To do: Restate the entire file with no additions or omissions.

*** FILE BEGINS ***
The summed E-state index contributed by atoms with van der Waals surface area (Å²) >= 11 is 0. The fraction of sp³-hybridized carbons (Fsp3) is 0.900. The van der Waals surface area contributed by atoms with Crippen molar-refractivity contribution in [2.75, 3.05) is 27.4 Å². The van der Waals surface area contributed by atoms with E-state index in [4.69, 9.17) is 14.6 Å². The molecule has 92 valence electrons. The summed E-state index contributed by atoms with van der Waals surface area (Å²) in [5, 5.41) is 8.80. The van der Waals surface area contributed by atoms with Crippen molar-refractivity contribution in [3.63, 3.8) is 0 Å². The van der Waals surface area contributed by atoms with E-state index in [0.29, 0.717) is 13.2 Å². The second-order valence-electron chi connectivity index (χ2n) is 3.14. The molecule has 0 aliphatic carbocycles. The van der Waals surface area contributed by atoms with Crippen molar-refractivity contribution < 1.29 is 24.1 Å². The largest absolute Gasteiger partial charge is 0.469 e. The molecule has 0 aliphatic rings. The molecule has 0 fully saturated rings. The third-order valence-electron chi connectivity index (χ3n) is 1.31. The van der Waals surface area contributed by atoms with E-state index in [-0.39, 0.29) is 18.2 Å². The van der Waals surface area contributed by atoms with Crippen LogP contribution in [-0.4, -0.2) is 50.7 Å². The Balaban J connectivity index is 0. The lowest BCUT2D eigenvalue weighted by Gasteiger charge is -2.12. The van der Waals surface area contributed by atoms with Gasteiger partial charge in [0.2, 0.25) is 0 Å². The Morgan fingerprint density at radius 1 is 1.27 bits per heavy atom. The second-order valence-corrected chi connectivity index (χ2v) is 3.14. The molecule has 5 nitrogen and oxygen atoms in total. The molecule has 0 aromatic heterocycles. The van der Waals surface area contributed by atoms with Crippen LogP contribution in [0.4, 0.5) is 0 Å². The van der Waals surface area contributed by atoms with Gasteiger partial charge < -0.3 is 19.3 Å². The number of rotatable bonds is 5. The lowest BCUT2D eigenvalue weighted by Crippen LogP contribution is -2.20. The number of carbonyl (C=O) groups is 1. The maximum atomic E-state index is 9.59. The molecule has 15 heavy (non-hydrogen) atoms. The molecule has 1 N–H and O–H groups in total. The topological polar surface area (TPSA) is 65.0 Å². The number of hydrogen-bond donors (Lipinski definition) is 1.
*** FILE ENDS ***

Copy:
The summed E-state index contributed by atoms with van der Waals surface area (Å²) >= 11 is 0. The fraction of sp³-hybridized carbons (Fsp3) is 0.900. The van der Waals surface area contributed by atoms with Crippen molar-refractivity contribution in [2.75, 3.05) is 27.4 Å². The van der Waals surface area contributed by atoms with E-state index in [4.69, 9.17) is 14.6 Å². The molecule has 92 valence electrons. The summed E-state index contributed by atoms with van der Waals surface area (Å²) in [5, 5.41) is 8.80. The van der Waals surface area contributed by atoms with Crippen molar-refractivity contribution in [3.63, 3.8) is 0 Å². The van der Waals surface area contributed by atoms with E-state index in [0.29, 0.717) is 13.2 Å². The second-order valence-electron chi connectivity index (χ2n) is 3.14. The molecule has 0 aliphatic carbocycles. The van der Waals surface area contributed by atoms with Crippen molar-refractivity contribution < 1.29 is 24.1 Å². The largest absolute Gasteiger partial charge is 0.469 e. The molecule has 0 aliphatic rings. The molecule has 0 fully saturated rings. The third-order valence-electron chi connectivity index (χ3n) is 1.31. The van der Waals surface area contributed by atoms with E-state index in [-0.39, 0.29) is 18.2 Å². The van der Waals surface area contributed by atoms with Crippen LogP contribution in [-0.4, -0.2) is 50.7 Å². The Balaban J connectivity index is 0. The lowest BCUT2D eigenvalue weighted by Gasteiger charge is -2.12. The van der Waals surface area contributed by atoms with Gasteiger partial charge in [0.2, 0.25) is 0 Å². The Morgan fingerprint density at radius 1 is 1.27 bits per heavy atom. The second-order valence-corrected chi connectivity index (χ2v) is 3.14. The molecule has 5 nitrogen and oxygen atoms in total. The molecule has 0 aromatic heterocycles. The van der Waals surface area contributed by atoms with Crippen LogP contribution in [0.4, 0.5) is 0 Å². The van der Waals surface area contributed by atoms with Gasteiger partial charge < -0.3 is 19.3 Å². The number of rotatable bonds is 5. The lowest BCUT2D eigenvalue weighted by Crippen LogP contribution is -2.20. The number of carbonyl (C=O) groups is 1. The maximum atomic E-state index is 9.59. The molecule has 15 heavy (non-hydrogen) atoms. The molecule has 1 N–H and O–H groups in total. The topological polar surface area (TPSA) is 65.0 Å². The number of hydrogen-bond donors (Lipinski definition) is 1.